Dead Russian’s $122 Million Riviera Chateau Eludes Creditors
(Bloomberg) -- A chateau once owned by the late Russian oligarch Boris Berezovsky remains in the hands of the French state after a court dismissed an attempt by creditors to lift a confiscation order on the sprawling Riviera property worth about $122 million.
Representatives of creditors including billionaire Roman Abramovich and Russian airline Aeroflot PJSC lost the last-ditch bid to reclaim the Chateau de la Garoupe in Cap d’Antibes that had been locked up as part of a separate money-laundering suit.
Geraldine Bouzard, an official at the Aix-en-Provence appeals court, read the outcome of the lawsuit by phone. Written details of the decision may not be available for days.
Berezovsky -- once dubbed the Godfather of the Kremlin -- was one of Russia’s first and best-known oligarchs before his fortunes began to decline when he opposed Vladimir Putin’s election in 2000. He left debts worth about 296 million pounds ($419 million) when he died in 2013, according to accounting firm Grant Thornton, acting on behalf of creditors.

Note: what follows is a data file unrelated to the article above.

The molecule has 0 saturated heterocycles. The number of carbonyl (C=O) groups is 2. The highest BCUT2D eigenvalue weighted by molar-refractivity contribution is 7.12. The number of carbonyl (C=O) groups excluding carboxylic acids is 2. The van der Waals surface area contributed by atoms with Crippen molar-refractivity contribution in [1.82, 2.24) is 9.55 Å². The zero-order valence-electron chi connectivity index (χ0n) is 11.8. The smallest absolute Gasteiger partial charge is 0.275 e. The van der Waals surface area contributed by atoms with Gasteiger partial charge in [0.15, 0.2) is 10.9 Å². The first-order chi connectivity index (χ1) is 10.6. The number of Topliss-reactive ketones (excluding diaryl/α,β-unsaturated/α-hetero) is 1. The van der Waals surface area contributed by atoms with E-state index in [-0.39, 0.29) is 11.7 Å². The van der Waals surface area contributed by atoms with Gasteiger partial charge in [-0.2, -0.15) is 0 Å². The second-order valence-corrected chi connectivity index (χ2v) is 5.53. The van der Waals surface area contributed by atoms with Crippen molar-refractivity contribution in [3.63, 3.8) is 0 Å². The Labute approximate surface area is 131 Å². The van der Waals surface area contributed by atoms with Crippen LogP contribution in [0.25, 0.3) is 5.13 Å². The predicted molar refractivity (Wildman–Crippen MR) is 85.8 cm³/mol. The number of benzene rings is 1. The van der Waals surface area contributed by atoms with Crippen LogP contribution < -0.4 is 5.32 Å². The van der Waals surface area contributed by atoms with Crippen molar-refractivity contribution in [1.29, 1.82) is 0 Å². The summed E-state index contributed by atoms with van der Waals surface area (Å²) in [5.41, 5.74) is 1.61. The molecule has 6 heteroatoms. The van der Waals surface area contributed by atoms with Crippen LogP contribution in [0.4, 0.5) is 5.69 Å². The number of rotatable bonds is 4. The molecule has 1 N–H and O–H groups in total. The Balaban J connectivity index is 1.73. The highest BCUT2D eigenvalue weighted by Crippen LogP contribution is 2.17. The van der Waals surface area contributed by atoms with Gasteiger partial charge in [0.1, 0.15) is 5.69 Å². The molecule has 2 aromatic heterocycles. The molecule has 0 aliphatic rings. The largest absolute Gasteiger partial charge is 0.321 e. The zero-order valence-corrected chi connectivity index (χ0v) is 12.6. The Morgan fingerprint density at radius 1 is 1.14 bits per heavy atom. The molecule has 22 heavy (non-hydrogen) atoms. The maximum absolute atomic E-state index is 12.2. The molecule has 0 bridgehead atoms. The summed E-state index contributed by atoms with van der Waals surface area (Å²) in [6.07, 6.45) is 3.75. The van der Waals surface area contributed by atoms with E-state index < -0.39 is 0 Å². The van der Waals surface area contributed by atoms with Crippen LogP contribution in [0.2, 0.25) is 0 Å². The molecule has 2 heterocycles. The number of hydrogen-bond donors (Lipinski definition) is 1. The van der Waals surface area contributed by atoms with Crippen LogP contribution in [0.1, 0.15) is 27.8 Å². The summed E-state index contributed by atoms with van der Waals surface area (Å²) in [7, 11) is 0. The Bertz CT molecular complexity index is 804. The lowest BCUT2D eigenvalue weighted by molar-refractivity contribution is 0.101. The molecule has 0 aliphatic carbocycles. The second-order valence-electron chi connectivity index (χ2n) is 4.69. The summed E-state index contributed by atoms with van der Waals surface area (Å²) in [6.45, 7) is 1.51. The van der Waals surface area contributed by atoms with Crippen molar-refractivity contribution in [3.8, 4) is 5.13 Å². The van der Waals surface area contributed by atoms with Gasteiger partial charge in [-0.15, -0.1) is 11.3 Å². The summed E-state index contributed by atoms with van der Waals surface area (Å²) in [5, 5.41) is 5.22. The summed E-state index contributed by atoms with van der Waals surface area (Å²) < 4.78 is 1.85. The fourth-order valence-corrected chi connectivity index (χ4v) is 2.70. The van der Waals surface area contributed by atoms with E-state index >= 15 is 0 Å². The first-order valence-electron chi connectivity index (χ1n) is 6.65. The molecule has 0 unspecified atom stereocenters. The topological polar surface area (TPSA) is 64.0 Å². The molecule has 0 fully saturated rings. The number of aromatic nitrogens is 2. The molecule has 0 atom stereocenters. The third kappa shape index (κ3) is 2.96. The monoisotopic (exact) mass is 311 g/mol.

Stephane Bonifassi, a lawyer for Grant Thornton, said he’s planning to appeal Wednesday’s ruling.
Aeroflot, with the biggest claim on Berezovsky’s estate, has argued that he embezzled huge sums when he headed the carrier. Baltic International Bank is trying to collect on a 66 million-pound debt. Elena Gorbunova, Berezovsky’s ex-partner, and the U.K. tax authority have said they’re owed about half that amount.
Once allies and friends, Abramovich and Berezovsky also fell out. Their dispute over oil company Sibneft culminated in one of the largest U.K. civil lawsuits ever filed, where Berezovsky unsuccessfully sought about $6.8 billion in compensation. For Abramovich, the stakes are much smaller this time round -- he has a claim worth less than $1 million.
The Chateau de la Garoupe, with a direct access to the sea, spans more than 100,000 square meters (1,076,000 square feet) with a living area of about 1,500 square meters. In 2011, an expert valued this “exceptional” property at about 93.6 million euros, or about 60,000 euros per square meter.
The value of the house is now at least 100 million euros, or $122 million, Alexandra Connolly, a real-estate agent based on the French Riviera, said in January.
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